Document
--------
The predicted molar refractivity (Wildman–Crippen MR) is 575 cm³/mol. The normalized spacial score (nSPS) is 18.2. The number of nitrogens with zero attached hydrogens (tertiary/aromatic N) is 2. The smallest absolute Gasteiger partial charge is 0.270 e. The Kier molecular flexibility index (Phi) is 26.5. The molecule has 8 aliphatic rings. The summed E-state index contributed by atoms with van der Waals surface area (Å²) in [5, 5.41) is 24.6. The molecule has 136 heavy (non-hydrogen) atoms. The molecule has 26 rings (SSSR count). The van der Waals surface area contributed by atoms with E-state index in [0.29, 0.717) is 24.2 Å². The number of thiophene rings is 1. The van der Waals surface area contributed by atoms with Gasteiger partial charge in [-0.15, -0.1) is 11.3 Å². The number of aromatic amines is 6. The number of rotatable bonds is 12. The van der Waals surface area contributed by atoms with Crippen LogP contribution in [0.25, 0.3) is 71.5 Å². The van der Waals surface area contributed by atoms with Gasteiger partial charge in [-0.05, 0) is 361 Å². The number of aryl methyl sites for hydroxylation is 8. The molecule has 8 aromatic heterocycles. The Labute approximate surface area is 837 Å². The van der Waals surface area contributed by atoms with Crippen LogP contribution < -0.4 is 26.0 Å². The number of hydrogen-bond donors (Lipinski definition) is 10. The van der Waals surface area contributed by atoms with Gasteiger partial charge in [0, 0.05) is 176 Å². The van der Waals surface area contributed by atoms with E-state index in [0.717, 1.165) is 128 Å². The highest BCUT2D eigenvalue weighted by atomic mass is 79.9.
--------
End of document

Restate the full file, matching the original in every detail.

The predicted molar refractivity (Wildman–Crippen MR) is 575 cm³/mol. The normalized spacial score (nSPS) is 18.2. The number of nitrogens with zero attached hydrogens (tertiary/aromatic N) is 2. The smallest absolute Gasteiger partial charge is 0.270 e. The Kier molecular flexibility index (Phi) is 26.5. The molecule has 8 aliphatic rings. The summed E-state index contributed by atoms with van der Waals surface area (Å²) in [5, 5.41) is 24.6. The molecule has 136 heavy (non-hydrogen) atoms. The molecule has 26 rings (SSSR count). The van der Waals surface area contributed by atoms with E-state index in [0.29, 0.717) is 24.2 Å². The number of thiophene rings is 1. The van der Waals surface area contributed by atoms with Gasteiger partial charge in [-0.15, -0.1) is 11.3 Å². The number of aromatic amines is 6. The number of rotatable bonds is 12. The van der Waals surface area contributed by atoms with Crippen LogP contribution in [0.25, 0.3) is 71.5 Å². The van der Waals surface area contributed by atoms with Gasteiger partial charge in [-0.05, 0) is 361 Å². The number of aryl methyl sites for hydroxylation is 8. The molecule has 8 aromatic heterocycles. The Labute approximate surface area is 837 Å². The van der Waals surface area contributed by atoms with Crippen LogP contribution < -0.4 is 26.0 Å². The number of hydrogen-bond donors (Lipinski definition) is 10. The van der Waals surface area contributed by atoms with Gasteiger partial charge in [0, 0.05) is 176 Å². The van der Waals surface area contributed by atoms with E-state index in [0.717, 1.165) is 128 Å². The highest BCUT2D eigenvalue weighted by atomic mass is 79.9.